What constantly stuns me about Stockholm is the way they get everything so unfailingly right. But what intrigues me about it, as a half-native, is what lies beneath that icy veneer of perfection. Can anyone or anywhere really have life so under control and perfectly designed? And, even if they have, isn’t all that beauty and perfection just a bit dull? Without an edge, how can we really see the form of a place? It’s our imperfections that make us lovable. That’s what I like to tell myself, anyway.
If the Grand Hotel is the fur-clad grand dame of Stockholm hotels and the Story Hotel someone’s hip, arty younger son, then the Lydmar is my self-confident, successful older cousin who sails through life on an apparently effortless wave of weal. Think the old-school alpha who may run a global media company but has no truck with new-fangled nonsense like lattes or Facebook. Double espressos for breakfast, sailing in the archipelago in the summer, hell, the chap’s not even forty and he wears a silk handkerchief in his breast pocket. So who better to share an Aperol Spritz with, surrounded by sleek Stockholmers in their winter plumage of black and grey on blonde?
The Lydmar’s is unlike most hotel bars: locals actually go there. There’s a definite buzz about it, provided in equal parts by the clientele (an eclectic mix of well-preserved ladies who lunch, smooth international types and young hipsters), live music and a barman mixing excellent drinks from behind a tiny marble bar, in front of bookshelves stacked with spirits. It feels like hanging out in the kitchen of someone with very good taste and a serious drinking problem.
This is five star luxury with a modish, very Scandinavian edge – or “second generation luxury”, as Daniel, the hotel manager, calls it. That translates as a bar/restaurant at the heart of the building, lined with bookshelves filled with an artfully higgledy-piggledy collection of books, wine bottles and personal items collected by the hotel’s owner, Peter “Pelle” Lydmar. There’s a menu full of food that I genuinely wanted to eat, like garlicky snails and striploin with truffle crème, and attentive but relaxed and totally unobsequious service. (If you want starchy uniforms, bell hops and bowing, head 200m down the road to the Grand.)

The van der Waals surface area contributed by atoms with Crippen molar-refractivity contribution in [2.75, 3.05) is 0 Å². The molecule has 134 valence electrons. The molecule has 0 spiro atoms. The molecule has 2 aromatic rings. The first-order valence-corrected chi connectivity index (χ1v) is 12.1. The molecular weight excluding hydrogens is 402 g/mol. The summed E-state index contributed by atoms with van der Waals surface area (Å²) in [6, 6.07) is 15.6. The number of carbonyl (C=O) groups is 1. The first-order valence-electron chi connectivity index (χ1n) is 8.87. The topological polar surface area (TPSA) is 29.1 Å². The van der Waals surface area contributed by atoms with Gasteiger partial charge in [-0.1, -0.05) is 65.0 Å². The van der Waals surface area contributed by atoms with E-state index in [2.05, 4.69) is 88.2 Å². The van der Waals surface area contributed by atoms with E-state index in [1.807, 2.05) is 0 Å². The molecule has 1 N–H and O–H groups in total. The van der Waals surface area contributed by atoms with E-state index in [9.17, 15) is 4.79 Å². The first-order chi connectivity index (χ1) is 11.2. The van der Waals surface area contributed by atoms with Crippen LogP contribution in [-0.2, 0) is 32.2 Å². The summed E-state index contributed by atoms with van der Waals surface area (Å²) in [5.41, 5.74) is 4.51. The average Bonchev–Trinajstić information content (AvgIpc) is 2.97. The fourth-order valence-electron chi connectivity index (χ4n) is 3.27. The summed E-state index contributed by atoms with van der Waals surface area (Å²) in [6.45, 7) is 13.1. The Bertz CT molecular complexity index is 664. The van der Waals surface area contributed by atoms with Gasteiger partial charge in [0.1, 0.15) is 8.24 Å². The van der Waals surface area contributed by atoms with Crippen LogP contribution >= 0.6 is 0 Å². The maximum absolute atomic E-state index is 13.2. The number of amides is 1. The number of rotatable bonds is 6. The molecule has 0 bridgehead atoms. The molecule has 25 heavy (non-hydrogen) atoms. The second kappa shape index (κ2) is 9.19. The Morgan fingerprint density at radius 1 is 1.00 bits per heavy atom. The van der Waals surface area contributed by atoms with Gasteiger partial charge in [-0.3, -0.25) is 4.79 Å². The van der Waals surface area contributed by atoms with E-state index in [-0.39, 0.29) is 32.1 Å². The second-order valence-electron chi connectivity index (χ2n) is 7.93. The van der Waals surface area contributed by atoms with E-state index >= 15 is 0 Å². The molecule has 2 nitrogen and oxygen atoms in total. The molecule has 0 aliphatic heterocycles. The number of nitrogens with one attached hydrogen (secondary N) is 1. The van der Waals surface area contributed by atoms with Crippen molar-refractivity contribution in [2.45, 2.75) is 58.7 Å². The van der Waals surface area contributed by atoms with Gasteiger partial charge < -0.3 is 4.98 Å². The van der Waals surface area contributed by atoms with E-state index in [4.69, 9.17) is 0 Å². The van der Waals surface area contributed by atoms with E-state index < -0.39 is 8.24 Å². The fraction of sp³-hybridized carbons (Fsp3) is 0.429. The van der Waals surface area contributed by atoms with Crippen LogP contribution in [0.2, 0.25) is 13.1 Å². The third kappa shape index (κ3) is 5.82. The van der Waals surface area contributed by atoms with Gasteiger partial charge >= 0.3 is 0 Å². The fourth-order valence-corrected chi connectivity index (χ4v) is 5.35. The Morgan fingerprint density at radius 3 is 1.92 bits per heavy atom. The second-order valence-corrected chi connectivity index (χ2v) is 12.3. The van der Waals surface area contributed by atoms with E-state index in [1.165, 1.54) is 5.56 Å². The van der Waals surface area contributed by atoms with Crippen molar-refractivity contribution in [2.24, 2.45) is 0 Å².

Before he began creating hip hotels in his own image, Pelle Lydmar was a successful photographer. Framed prints and books by photographers including James Nachtwey, Brenda Ann Kenneally, Gerhard Jörén and Tim Flach decorate and define the Lydmar. If, like me, you feel slightly uncomfortable about sitting in a luxury hotel in one of the safest and most economically stable countries in the world surrounded by documentary images of tsunami survivors, Manila prostitutes and Japanese porn actresses, well, according to my cousin, that’s just “middle class guilt”.
The glossy travel and art books spill into each of the hotel’s 46 bedrooms (and often “disappear” from them too, apparently). And oh, those bedrooms… Individually designed rooms with high ceilings, wood floors, huge beds to hibernate in, baths to wallow in, all the hi-tech gubbins you’d expect and of course those aforementioned covetable coffee-table books. The rooms are also very sexy, in a masculine, slightly kinky way. Flipping back the plain grey bedspread reveals a contrasting, more provocative material on the underside: Pascale Risbourg’s Erotic Toile du Jouy. It’s incredible that the businessmen staying here get any work done at all, but I suppose they must, since rooms start at SEK3,200 and go up to SEK12,500 per night for the cavernous suite, complete with leather sleigh bed and surround views of the Royal Palace and Strömkajen harbour.
The Lydmar is stylish, swanky, sybaritic, with a sharp edge and a slightly naughty side. It’s the perfect antidote to soulless, corporate luxury hotels and it blows my half-baked theory about Stockholm’s beauty and perfection being dull and annoying right out of the chilly waters of the Baltic.
The Lydmar, Södra Blasieholmshamnen 2, Stockholm
+46 8 22 31 60; lydmar.com
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